Public consultation – the Directive on Security of Network and Information Systems

Greater Birmingham Chambers of Commerce

A public consultation document has been published on the implementation of the European Union’s Directive on the Security of Network and Information Systems (NIS).

The Greater Birmingham Chambers of Commerce are now looking to collate a response from our members.

The NIS directive addresses the increase in the frequency, magnitude and impact of attacks on network and information systems, given the economic and societal impact such a security incident could have on Member States and the European Union as a whole.

Recent crises have included the 2017 worldwide WannaCry attack, the 2016 attacks on US water utilities, and the 2015 attack on Ukraine’s electricity network.

Network and information systems- particularly the internet- play an essential role in facilitating the movement of goods, services and people.

The NIS directive crucially prescribes harmonised measures for ensuring sufficient cybersecurity across critical IT systems in central sectors of the economy, including banking, financial market infrastructures, energy, health, water, transport and digital infrastructure.

It has been confirmed that the directive will be transposed into law by March 2018 in the United Kingdom, despite Brexit. The new directive, coupled with the General Data Protection Regulation (GDPR) will come into full effect in May 2018 (see the GBCC briefing paper on GDPR here).

The NIS Directive only affects essential service providers and some digital service providers (DSPs). Member states are to identify essential service providers by the following criteria:

“(1) The entity provides a service which is essential for the maintenance of critical societal/economic activities;

(2) The provision of that service depends on network and information systems; and

(3) A security incident would have significant disruptive effects on the provision of the essential service.” [1]

The Directive identifies DSPs as:

“(1) online market places;

(2) online search engines;

(3) cloud computing services” [2]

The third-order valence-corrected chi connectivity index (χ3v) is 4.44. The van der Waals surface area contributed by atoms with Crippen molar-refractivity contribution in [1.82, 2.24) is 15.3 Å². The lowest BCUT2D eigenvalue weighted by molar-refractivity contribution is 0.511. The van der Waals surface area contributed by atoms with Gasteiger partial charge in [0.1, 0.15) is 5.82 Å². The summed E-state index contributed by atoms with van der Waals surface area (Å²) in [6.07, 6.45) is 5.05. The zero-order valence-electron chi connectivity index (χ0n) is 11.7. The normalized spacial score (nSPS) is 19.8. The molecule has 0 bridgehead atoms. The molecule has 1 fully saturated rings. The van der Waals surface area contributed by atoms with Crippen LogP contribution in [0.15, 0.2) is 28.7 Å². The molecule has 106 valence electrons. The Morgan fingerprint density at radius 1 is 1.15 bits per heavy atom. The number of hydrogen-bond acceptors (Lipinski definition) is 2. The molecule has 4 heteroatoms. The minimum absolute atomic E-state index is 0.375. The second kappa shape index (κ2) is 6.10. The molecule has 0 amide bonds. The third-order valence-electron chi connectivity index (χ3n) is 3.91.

(For more detailed guidance, examples and sector-specific exclusions to the categories above, refer to the directive. These exclusions predominantly apply where other EU legislation is deemed overriding). [3]

The basis of high level principles and guidance on security measures for organisations within these categories is a matter raised in this public consultation.

Part of the consultation also revolves around categorising organisations as essential service providers, and government powers to designate specific operators as providing essential services.

The NIS Directive requires essential service operators relying on a DSP for the provision of their essential service, to notify the relevant authority of any incidents affecting that DSP which has ‘significant impact’ on said provision. To this end, essential service operators under the directive ought to ensure that contracts with DSPs provide that DSPs must notify them of such incidents. The standard scope of these contractual obligations – what qualifies as a relevant incident to be reported– is another issue raised in the consultation, along with timeframes for reporting incidents.

The NIS Directive places requirements on essential service providers to update their security, breach detection and systems for managing breaches. If they rely on external DSPs, contracts may need updating. Cyber-insurance and external, off-network backups may be advisable for some essential service providers.

Chamber member Ernst & Young have outlined the consequences and approach of the NIS Directive, and advise businesses on how to prepare for the implementation of the Directive here.

This public consultation sets out proposals as to penalties for breaches under the NIS directive. Some organisations could face a fine of €20m or 4% of global turnover (whichever is greater) for failure to implement appropriate and proportionate security measures.

In 2016 a government report was published – The Cybersecurity Regulation and Incentives Review (here) – which concluded “additional cyber security regulation on organisations across the wider economy [beyond those set by GDPR and the NIS Directive] is not currently justified.”

Approaches to cybersecurity such as setting out "specific cyber controls, risk management practices or systems testing" and making cyber insurance cover mandatory were formally been dismissed. Similarly, the government reported it will not follow suggestions of Individual Director liability for cybersecurity failings, mandated annual cyber risk reporting or an “enhanced tax relief” for organisations certified under a ‘Cyber Essentials’ (or alternative) scheme.

The GBCC will continue to keep members up to date on new cyber-security legislation.

The NIS directive can be found here, and the public consultation document here.

Businesses are encouraged to read through the proposals and submit any thoughts or concerns to myself:

Emily Stubbs
Policy and Patron Advisor
Greater Birmingham Chambers of Commerce

Please note, the deadline for responses is 30th September 2017, and we require member input to a GBCC response by COP 22nd Sept 2017.

These can be incorporated into a Greater Birmingham Chamber of Commerce response and anonymised.

[1] Europa
[2] Security of Network and Information Systems Public Consultation 
[3] Directive on Security of Network and Information Systems, Recital 9